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School Libraries and Kids' Books That Seem To Put Communist Cuba in a Positive Light:

South of the Suwannee writes [UPDATE: I originally credited this to University of Miami lawprof Michael Froomkin, but i was mistaken; Michael was just the person who pointed me to this post]:

Embargo of the Mind

"The book has content and pictures that are reflective of the current Communist regime. Staff is following approved School Board rules to remove the book from all libraries."

Miami-Dade Schools Supertendent Rudy Crews, in a memo regardng a book on Cuba.

The publication Vamos a Cuba/A Visit to Cuba is part of a series described by Publishers Weekly:

Grade 2-4-These informative and colorful books can be placed either in a reference collection or in a circulating collection. The title pages feature a world map with the respective country highlighted, and a table of contents outlines the broad subject categories covered (e.g., points of interest, homes, food, clothing, work, transportation, language, education, entertainment, celebrations, and the arts). Information is offered in simple statements without commentary, the attractive layout features full-color photographs of children in many different scenes, and selected words are bolded within the text and later explained in the glossary. Appended are key facts about the country, an index, a bibliography, and a short list of words and their many variants (e.g., apartamento-departamento; bus-autob#s-cami?n; calabaza-guaje). These books will be invaluable for homework assignments and will appeal to readers who are curious about life in other countries.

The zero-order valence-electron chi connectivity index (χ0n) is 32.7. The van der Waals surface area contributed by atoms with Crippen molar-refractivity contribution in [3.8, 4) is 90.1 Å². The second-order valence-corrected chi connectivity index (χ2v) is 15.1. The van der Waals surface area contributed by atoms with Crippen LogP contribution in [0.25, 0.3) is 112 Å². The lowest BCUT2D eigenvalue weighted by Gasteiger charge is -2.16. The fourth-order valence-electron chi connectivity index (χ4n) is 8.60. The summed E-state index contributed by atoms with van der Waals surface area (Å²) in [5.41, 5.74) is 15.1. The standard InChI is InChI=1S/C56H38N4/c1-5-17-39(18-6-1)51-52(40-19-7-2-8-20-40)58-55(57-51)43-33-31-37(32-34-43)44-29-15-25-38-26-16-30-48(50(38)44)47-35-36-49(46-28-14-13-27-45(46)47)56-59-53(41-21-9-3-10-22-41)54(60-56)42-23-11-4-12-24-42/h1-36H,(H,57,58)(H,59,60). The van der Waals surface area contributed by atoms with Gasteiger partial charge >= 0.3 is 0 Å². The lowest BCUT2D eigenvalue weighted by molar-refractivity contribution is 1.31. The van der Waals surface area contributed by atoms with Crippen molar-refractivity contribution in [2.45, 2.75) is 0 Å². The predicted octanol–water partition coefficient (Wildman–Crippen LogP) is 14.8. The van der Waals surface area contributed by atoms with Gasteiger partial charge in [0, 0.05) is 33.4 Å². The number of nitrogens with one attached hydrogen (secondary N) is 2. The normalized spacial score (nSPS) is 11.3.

Sorry, we'll tell you what countries you are allowed to be curious about.

This is quite close to the issue that the Supreme Court failed to decide in the 4-1-4 Board of Education v. Pico (1982) case. My sense is that Justice Rehnquist had the better of that argument — a school library is a means for the school to communicate to children those views that it thinks are accurate, educational, and generally right (or at least plausible). It may well be good for the school to take a latitudinarian approach to this, and to include even things that are controversial, that contradict each other, or that contradict some of the values that the school is trying to inculcate. But that seems to me a judgment call for the school to make, and not a constitutional command.

This is especially so as to books aimed at second-to-fourth graders. Consider how the Miami Herald article that Michael points to describes it:

A portrait of kids outfitted as Pioneers — Cuba's communist youth group — is emblazoned across the book's cover. Inside pages show scenes of a joyous carnival held on July 26, the anniversary of the Cuban revolution....

The publisher's website says the series is intended to help readers understand what it's like to be a child in another land. The books are geared toward children ages 5-7 in grades K-2....